Charles then determined to rule without parliament. He had accordingly to become more inventive in his money raising. By ancient custom counties along the coast were taxed to raise money for the navy. Charles levied ‘ship money’ on the whole country, arguing reasonably enough that everyone benefited from naval defence. Most taxpayers complied, but John Hampden, a country landowner and a leader in the parliamentary opposition, refused to pay. He said the King’s wish did not make it lawful. Earlier he had gone to gaol rather than agree to a forced loan which was another of Charles’s moneyraising methods. The case came to court where, by a narrow margin, the judges declared ship money was legal. Hampden for a second time went to prison. This turned out to be a defeat for Charles because once ship money was legal the tax became more offensive. Payments fell away and it had to be abandoned.
Ruling without parliament

Charles was so principled that, not content with forcing his church policy on Protestant England, he must force it on Presbyterian Scotland as well. There was a riot in the chief church in Edinburgh when the new service was first performed. The Scots took a ‘solemn league and covenant’ against this blasphemy and invaded England. Charles had no alternative but to call parliament to raise the funds to repel them. It met in November 1640.

The whole parliament was against him. His church policy was condemned and all the devices he had used to raise money were declared illegal. Charles had to yield on all these matters because he had no choice. He also had to agree to the execution of his chief minister and the arrest of the archbishop who had masterminded the imposition of the church policy.
Parliament controls Charles

A constitutional monarch in the Australian Parliament
A constitutional monarch in the Australian Parliament, 1954: Queen Elizabeth II addresses the members of both houses in the Senate because the monarch does not enter the people’s or lower chamber.

Courtesy National Library of Australia

The chief grievances had now been removed, but how was England to be governed in the future? The parliamentary leaders did not trust Charles and rightfully feared that if he ever got the upper hand again they would be dead men. Though they proclaimed they were defending the ancient constitution, they proposed something new: in future the king could no longer choose his ministers; he should appoint only ministers approved by parliament. They put this demand in a Grand Remonstrance which listed all Charles’s offences. The offences were blamed not on him – for the king could still not be directly criticised – but on his ‘popish’ advisers.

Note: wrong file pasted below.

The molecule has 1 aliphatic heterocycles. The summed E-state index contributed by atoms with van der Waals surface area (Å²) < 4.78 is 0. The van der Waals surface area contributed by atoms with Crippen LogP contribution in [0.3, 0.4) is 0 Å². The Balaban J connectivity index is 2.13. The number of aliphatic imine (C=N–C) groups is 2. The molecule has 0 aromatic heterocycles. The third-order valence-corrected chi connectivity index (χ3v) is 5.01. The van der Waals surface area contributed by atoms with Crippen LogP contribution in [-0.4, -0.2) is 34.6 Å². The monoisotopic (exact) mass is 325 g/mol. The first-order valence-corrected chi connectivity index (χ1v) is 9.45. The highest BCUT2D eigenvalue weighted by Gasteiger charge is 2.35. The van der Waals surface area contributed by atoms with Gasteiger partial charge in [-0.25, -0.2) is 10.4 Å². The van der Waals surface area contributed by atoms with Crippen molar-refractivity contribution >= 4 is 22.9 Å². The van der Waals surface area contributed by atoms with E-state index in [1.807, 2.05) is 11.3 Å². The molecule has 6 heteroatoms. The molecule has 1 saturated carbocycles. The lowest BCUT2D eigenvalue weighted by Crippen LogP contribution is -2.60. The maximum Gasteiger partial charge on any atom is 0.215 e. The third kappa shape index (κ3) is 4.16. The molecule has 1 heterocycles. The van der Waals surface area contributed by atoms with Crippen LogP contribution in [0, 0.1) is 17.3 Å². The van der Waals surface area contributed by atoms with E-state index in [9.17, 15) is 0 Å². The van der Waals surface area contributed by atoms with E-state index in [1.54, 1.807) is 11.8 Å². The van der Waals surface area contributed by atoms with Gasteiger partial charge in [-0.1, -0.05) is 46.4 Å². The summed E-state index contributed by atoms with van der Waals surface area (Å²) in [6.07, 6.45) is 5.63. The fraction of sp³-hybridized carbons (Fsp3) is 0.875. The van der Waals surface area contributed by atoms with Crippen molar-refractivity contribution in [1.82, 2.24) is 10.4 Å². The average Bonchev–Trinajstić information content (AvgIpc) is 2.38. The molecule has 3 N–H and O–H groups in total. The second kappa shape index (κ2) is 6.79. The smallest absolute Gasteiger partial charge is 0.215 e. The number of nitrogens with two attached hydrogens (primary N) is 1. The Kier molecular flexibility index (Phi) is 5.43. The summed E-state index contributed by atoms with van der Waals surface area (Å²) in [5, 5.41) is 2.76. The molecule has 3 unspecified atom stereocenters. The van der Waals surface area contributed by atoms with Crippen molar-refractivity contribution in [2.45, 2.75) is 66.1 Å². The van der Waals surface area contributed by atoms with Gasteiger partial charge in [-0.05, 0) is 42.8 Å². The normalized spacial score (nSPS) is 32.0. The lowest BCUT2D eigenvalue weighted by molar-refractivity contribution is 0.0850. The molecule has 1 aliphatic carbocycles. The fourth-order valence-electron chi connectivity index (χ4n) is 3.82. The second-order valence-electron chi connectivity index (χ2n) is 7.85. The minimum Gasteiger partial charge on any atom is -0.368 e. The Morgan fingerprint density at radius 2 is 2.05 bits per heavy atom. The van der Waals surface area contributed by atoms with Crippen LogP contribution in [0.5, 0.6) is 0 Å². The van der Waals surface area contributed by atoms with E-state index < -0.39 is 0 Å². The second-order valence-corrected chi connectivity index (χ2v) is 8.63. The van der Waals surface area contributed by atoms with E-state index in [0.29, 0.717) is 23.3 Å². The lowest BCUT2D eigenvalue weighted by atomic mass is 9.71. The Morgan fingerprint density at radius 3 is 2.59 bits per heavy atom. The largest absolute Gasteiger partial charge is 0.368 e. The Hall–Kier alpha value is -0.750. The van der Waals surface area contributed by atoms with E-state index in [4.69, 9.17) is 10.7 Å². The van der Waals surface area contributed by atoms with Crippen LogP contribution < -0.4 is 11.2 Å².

They had now gone too far. More and more members of parliament feared the parliamentary leaders were bent on dangerous innovations: they did not want to see a hobbled king and feared that the Church of England would be stripped of its bishops and turned into a Puritan affair. The King now had a party in parliament.

Perhaps encouraged by this, Charles planned a coup which he hoped would put an end to his troubles. With 400 armed men he invaded the House of Commons to arrest the five parliamentary leaders. Even then he was breaking a taboo: the House of Commons was in charge of its space and the King had no right to be there. The rule that monarchs and their representatives do not enter the lower house of parliament still holds today; they go to the upper house and request the members of the lower house to join them.
Charles’s counter coup

Success may have excused Charles’s offence, but the parliamentary leaders had been tipped off and had escaped. Charles demanded that the Speaker tell him where they were, but the Speaker was no longer the King’s servant. He replied that ‘he had neither eyes to see nor tongue to speak in this place but as the house shall direct me’.

Charles’s attempt was further proof to the parliamentary leaders that he could not be trusted. They began to raise military forces without the King’s permission. The King withdrew from London to Nottingham and summoned loyal subjects to fight for him. The civil war began. It was an odd contest. The two parties were not fighting because they had fundamentally different ideals. Both declared that the government should consist of King, Lords and Commons. The parliamentary leaders did not envisage a government without a King, but they could not trust Charles. The King accepted that there should be a parliament, but he could not work with the parliamentarians who had so savagely harassed him.
The issues